Abstract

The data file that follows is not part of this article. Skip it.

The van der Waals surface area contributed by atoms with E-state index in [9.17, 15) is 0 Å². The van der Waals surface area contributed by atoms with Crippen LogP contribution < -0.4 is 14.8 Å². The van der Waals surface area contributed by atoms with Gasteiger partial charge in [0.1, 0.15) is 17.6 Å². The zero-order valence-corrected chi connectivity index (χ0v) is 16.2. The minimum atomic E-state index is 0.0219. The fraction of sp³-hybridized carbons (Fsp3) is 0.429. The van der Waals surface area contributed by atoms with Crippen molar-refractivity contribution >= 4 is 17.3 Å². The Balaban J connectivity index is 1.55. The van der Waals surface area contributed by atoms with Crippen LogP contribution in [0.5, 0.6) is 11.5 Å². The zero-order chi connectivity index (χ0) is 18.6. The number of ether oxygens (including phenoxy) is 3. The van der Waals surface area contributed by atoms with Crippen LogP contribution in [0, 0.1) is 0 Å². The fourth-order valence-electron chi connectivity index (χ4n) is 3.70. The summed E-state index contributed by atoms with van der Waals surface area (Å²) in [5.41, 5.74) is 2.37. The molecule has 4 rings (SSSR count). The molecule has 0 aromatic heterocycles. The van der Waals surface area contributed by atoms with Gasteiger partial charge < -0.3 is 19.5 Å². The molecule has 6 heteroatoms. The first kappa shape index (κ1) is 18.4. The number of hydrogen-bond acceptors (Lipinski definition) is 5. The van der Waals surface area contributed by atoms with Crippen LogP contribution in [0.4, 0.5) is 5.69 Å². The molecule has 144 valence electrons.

In soil near tailings from an antimony (Sb) mine, we found micro-grains coated with an antimony-rich layer. These grains were characterized in detail using multiple advanced analytical techniques such as micro-X-ray absorption near edge structure (μ-XANES), micro-extended X-ray absorption fine structure (μ-EXAFS), micro-X-ray diffraction (μ-XRD), transmission electron microscope (TEM), and electron probe microanalysis (EPMA). The EPMA showed that one soil grain (grain A) locally accumulated a large amount of Sb in the secondary phases (40–61 wt% Sb2O5) with significant Fe (20–28 wt% Fe2O3). The spatial distribution of Sb in the grain was similar to that of iron. Both Fe μ-XANES and μ-XRD of the Sb hot spots in grain A consistently showed that the secondary products were dominantly composed of ferric antimonate, tripuhyite (FeSbO4). Fits to the Sb K-edge μ-EXAFS of this phase showed second-neighbor coordination numbers ~30% smaller than in bulk tripuhyite, indicating that the tripuhyite included in grain A is nanoparticulate and/or has a high structural disorder. The TEM analysis suggests that the particle size of tripuhyite in grain A was around 10 nm, which is consistent with the size range indicated by μ-XRD and μ-EXAFS. This is the first report showing tripuhyite with nanocrystallinity in natural soil to date.

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